UPDATE 2-Russia Gazprom Neft buys Chevron assets in Italy

* Buys plant in Bari, marketing and sales ops in Rome

* No price revealed, Gazprom Neft unit pays own cash

* May consider other deals in Europe, Asia (Adds comment from interview, changes dateline to ROME)

ROME, April 22 (Reuters) - Gazprom Neft SIBN.MM, the oil arm of state-controlled gas giant Gazprom GAZP.MM, extended Russia's push into European refining and marketing on Wednesday by buying some Italian assets from U.S. oil major Chevron.

Gazprom Neft’s lubricants unit will buy a plant in Bari, in southern Italy, which makes 36,000 tonnes of lubricants a year for cars, trucks and other industrial uses, and marketing and sales operations in Rome, the companies said.

Chevron CVX.N, the second-largest U.S. oil company, and Gazprom Neft, Russia's fifth-largest oil producer, did not reveal the price of the deal.

Alexander Trukhan, general director of Gazpromneft-Lubricants, told Reuters his company paid cash from 2008’s profits and did not have to borrow other funds.

Russian oil producers have been expanding their presence in Western Europe in recent years, in a Kremlin-backed move to extract more value from Russian crude.

Last month, Russian oil producer Surgutneftegaz SNGS.MM agreed to buy 21 percent of Hungarian oil refiner MOL MOLB.BU.

Rival LUKOIL LKOH.MM bought a 49 percent stake in ERG's ERG.MI Isab di Priolo refinery on Sicily last year and held talks to buy a large stake in Spanish oil company Repsol REP.MC, which has a large refining portfolio.

Chevron said last month it would push ahead with streamlining its lubricants product line and would exit retail markets.


Gazpromneft-Lubricants may consider acquisitions in Europe and Asia, but for now it will focus on integrating Chevron’s Italian business and refinery operations it bought in Serbia earlier this year, Trukhan said.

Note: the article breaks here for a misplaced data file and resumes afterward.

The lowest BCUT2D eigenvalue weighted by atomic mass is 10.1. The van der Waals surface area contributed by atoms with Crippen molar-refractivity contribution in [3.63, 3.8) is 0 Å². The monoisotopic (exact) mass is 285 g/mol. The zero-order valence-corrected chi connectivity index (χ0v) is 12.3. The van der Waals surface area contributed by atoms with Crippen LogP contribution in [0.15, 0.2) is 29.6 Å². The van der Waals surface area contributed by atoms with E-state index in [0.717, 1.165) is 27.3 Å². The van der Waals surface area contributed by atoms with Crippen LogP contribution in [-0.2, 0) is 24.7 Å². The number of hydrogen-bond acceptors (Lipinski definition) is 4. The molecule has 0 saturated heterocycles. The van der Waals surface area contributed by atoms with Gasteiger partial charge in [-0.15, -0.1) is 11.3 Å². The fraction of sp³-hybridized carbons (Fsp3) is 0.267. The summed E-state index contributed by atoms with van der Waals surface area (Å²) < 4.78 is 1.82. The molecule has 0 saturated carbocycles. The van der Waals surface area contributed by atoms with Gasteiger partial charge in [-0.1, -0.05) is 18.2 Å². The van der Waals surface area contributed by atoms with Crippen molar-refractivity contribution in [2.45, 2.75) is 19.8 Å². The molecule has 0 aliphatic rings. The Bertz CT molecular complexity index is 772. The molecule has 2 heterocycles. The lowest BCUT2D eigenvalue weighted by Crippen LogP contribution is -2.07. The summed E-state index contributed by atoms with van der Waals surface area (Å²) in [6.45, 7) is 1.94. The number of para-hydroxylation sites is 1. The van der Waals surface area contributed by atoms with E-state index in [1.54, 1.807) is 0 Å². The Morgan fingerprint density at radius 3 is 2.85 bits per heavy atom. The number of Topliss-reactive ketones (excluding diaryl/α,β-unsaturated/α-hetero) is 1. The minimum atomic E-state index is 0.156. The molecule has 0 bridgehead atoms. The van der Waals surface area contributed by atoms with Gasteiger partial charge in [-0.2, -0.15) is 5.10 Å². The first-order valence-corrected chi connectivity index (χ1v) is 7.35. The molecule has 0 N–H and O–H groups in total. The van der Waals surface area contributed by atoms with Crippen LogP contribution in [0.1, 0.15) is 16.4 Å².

“In Italy we bought all that we wanted ... Now we need to focus on integration and development of our assets in Italy and Serbia,” Trukhan told Reuters in an interview in Rome.

“If there are new opportunities, we will look at them, depending on market conditions ... European and Asian markets are interesting,” Trukhan said.

He said expected production and marketing synergies between the Chevron assets and the Serbian oil refiner NIS would come from creating a full range of products -- from semi-finished to high-quality finished lubricants -- which will be sold in Italy, Russia and Serbia.

Gazpromneft-Lubricants will also get the right to use the Texaco brand in the Italian market until 2010.

Trukhan said the company may boost capacity of Bari’s plant, which currently uses just one third of its potential, if demand for its products increases.

He declined to reveal investments, which his company planned for the newly acquired Italian business, but said he aimed to present a new strategy for the Italian operations in about three months.

Russian oil companies’ push into downstream activities in Europe reflects Gazprom’s own effort to acquire gas distribution and power-generation assets across the continent.

The move has boosted fears among European politicians that Moscow will gain excessive influence over Europe’s energy supplies.

Additional reporting by Tom Bergin in London, editing by Will Waterman, Bernard Orr